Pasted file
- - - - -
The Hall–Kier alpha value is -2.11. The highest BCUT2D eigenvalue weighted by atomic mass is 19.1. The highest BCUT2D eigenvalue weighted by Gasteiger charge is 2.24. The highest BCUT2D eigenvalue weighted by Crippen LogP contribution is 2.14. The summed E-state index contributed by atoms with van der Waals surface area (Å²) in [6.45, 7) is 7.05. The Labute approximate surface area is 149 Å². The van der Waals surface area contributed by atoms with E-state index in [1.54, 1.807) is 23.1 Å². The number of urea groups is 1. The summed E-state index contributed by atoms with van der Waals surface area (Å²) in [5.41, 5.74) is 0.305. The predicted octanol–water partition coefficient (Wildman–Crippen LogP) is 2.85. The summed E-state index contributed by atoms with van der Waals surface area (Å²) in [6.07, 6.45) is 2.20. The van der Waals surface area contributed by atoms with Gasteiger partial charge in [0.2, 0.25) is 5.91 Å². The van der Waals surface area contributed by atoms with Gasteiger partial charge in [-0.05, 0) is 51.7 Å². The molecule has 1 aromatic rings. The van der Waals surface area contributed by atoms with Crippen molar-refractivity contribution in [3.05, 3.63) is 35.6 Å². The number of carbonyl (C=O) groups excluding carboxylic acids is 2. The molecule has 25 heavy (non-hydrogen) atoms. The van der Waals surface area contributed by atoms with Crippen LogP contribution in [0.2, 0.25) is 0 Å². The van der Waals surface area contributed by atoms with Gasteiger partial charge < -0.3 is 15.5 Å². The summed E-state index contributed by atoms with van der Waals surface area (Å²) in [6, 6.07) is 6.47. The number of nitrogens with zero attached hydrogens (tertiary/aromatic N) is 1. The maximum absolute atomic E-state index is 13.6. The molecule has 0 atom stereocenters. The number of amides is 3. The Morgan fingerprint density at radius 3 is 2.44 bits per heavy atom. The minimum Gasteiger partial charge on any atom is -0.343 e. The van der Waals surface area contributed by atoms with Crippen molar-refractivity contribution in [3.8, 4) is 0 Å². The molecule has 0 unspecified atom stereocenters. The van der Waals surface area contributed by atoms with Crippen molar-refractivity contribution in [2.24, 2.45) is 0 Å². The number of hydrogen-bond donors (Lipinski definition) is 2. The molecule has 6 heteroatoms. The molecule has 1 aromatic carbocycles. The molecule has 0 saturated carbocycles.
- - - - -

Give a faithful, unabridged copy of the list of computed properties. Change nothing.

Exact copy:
The Hall–Kier alpha value is -2.11. The highest BCUT2D eigenvalue weighted by atomic mass is 19.1. The highest BCUT2D eigenvalue weighted by Gasteiger charge is 2.24. The highest BCUT2D eigenvalue weighted by Crippen LogP contribution is 2.14. The summed E-state index contributed by atoms with van der Waals surface area (Å²) in [6.45, 7) is 7.05. The Labute approximate surface area is 149 Å². The van der Waals surface area contributed by atoms with E-state index in [1.54, 1.807) is 23.1 Å². The number of urea groups is 1. The summed E-state index contributed by atoms with van der Waals surface area (Å²) in [5.41, 5.74) is 0.305. The predicted octanol–water partition coefficient (Wildman–Crippen LogP) is 2.85. The summed E-state index contributed by atoms with van der Waals surface area (Å²) in [6.07, 6.45) is 2.20. The van der Waals surface area contributed by atoms with Gasteiger partial charge in [0.2, 0.25) is 5.91 Å². The van der Waals surface area contributed by atoms with Gasteiger partial charge in [-0.05, 0) is 51.7 Å². The molecule has 1 aromatic rings. The van der Waals surface area contributed by atoms with Crippen molar-refractivity contribution in [3.05, 3.63) is 35.6 Å². The number of carbonyl (C=O) groups excluding carboxylic acids is 2. The molecule has 25 heavy (non-hydrogen) atoms. The van der Waals surface area contributed by atoms with Crippen LogP contribution in [0.2, 0.25) is 0 Å². The van der Waals surface area contributed by atoms with Gasteiger partial charge < -0.3 is 15.5 Å². The summed E-state index contributed by atoms with van der Waals surface area (Å²) in [6, 6.07) is 6.47. The number of nitrogens with zero attached hydrogens (tertiary/aromatic N) is 1. The maximum absolute atomic E-state index is 13.6. The molecule has 0 atom stereocenters. The number of amides is 3. The Morgan fingerprint density at radius 3 is 2.44 bits per heavy atom. The minimum Gasteiger partial charge on any atom is -0.343 e. The van der Waals surface area contributed by atoms with Crippen molar-refractivity contribution in [3.8, 4) is 0 Å². The molecule has 0 unspecified atom stereocenters. The van der Waals surface area contributed by atoms with Crippen molar-refractivity contribution in [2.24, 2.45) is 0 Å². The number of hydrogen-bond donors (Lipinski definition) is 2. The molecule has 6 heteroatoms. The molecule has 1 aromatic carbocycles. The molecule has 0 saturated carbocycles.